Case Studies in Sustainability Used in an Introductory Laboratory Course to Enhance Laboratory Instruction

Stephanie Luster-Teasley, Sirena Hargrove-Leak, Willietta Gibson, Roland Leak

Abstract


This educational research seeks to develop novel laboratory modules by using Case Studies in the Science Teaching method to introduce sustainability and environmental engineering laboratory concepts to 21st century learners. The increased interest in “going green” has led to a surge in the number of engineering students studying sustainable engineering concepts in their courses. This educational research project has worked to improve critical thinking and the transfer of laboratory concepts to tangible real world applications for students. A total of four case study laboratory modules were developed for a junior level, Environmental Engineering Laboratory course. The case modules focused on providing (1) the contextual case-study or problem based learning modules that link engineering topics to real world sustainable engineering issues and (2) hands-on experiences for students that are designed to address new areas in sustainable engineering. Four case studies were developed to engage students in a “short case story” with real or fictional characters experiencing a real world event. Following the case story, students conducted independent research related to the case and the laboratory exercise. This paper investigates the use of this method of laboratory instruction to improve student learning, self-efficacy and student engagement. Feedback from the student interviews suggested they felt the case studies methods used in the course were more engaging compared to their traditional laboratory classes they had taken during their education. The students particularly enjoyed the real world approaches and seeing how they could expect to apply course laboratory skills to their real jobs after graduation.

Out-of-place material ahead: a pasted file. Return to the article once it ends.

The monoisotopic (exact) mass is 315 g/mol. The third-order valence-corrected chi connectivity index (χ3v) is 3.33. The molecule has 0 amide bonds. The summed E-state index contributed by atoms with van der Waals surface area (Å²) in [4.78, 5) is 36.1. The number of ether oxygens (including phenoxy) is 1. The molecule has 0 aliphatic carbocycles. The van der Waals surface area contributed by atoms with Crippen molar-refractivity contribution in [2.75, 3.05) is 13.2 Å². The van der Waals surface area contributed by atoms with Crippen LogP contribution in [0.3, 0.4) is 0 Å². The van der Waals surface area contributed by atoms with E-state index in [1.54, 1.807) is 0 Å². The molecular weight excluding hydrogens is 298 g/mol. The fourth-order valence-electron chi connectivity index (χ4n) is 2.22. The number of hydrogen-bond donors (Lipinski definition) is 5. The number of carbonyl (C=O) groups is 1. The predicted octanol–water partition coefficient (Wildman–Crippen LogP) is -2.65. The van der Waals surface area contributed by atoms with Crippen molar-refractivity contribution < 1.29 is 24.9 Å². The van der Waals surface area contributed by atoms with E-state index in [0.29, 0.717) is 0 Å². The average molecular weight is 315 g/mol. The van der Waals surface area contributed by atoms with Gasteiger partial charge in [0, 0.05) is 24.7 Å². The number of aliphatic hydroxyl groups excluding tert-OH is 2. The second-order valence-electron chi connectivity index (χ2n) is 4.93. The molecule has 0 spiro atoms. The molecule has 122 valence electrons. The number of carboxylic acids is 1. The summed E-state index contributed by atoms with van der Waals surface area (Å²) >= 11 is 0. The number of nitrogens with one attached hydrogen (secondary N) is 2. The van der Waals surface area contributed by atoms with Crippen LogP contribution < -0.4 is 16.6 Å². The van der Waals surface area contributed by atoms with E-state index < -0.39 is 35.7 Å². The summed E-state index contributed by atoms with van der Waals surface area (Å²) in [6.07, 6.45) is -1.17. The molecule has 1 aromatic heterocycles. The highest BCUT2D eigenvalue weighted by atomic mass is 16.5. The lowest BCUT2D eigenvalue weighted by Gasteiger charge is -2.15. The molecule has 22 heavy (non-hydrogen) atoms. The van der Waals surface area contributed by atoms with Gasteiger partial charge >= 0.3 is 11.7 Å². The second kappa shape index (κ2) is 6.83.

Keywords


case studies teaching; environmental engineering laboratory

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JSTEM. ISSN: 1557-5284